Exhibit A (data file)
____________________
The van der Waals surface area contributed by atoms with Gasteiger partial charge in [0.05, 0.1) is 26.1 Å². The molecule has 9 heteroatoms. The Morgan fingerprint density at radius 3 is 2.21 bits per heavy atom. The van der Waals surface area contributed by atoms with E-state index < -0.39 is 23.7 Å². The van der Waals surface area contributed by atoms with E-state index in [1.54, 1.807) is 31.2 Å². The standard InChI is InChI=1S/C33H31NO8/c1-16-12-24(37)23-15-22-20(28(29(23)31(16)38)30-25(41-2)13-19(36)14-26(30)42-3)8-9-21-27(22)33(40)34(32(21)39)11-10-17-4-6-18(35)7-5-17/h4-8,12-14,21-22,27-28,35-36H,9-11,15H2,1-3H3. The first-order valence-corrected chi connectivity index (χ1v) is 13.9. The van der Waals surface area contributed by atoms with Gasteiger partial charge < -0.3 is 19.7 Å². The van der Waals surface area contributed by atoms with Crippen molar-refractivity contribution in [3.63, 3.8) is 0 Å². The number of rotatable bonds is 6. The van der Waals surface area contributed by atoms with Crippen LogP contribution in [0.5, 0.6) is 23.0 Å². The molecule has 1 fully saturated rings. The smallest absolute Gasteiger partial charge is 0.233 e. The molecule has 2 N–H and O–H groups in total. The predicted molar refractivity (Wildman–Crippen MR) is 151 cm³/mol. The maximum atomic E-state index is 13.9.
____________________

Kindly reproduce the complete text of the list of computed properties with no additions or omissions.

The van der Waals surface area contributed by atoms with Gasteiger partial charge in [0.05, 0.1) is 26.1 Å². The molecule has 9 heteroatoms. The Morgan fingerprint density at radius 3 is 2.21 bits per heavy atom. The van der Waals surface area contributed by atoms with E-state index < -0.39 is 23.7 Å². The van der Waals surface area contributed by atoms with E-state index in [1.54, 1.807) is 31.2 Å². The standard InChI is InChI=1S/C33H31NO8/c1-16-12-24(37)23-15-22-20(28(29(23)31(16)38)30-25(41-2)13-19(36)14-26(30)42-3)8-9-21-27(22)33(40)34(32(21)39)11-10-17-4-6-18(35)7-5-17/h4-8,12-14,21-22,27-28,35-36H,9-11,15H2,1-3H3. The first-order valence-corrected chi connectivity index (χ1v) is 13.9. The van der Waals surface area contributed by atoms with Gasteiger partial charge < -0.3 is 19.7 Å². The van der Waals surface area contributed by atoms with Crippen molar-refractivity contribution in [3.63, 3.8) is 0 Å². The number of rotatable bonds is 6. The van der Waals surface area contributed by atoms with Crippen LogP contribution in [0.5, 0.6) is 23.0 Å². The molecule has 1 fully saturated rings. The smallest absolute Gasteiger partial charge is 0.233 e. The molecule has 2 N–H and O–H groups in total. The predicted molar refractivity (Wildman–Crippen MR) is 151 cm³/mol. The maximum atomic E-state index is 13.9.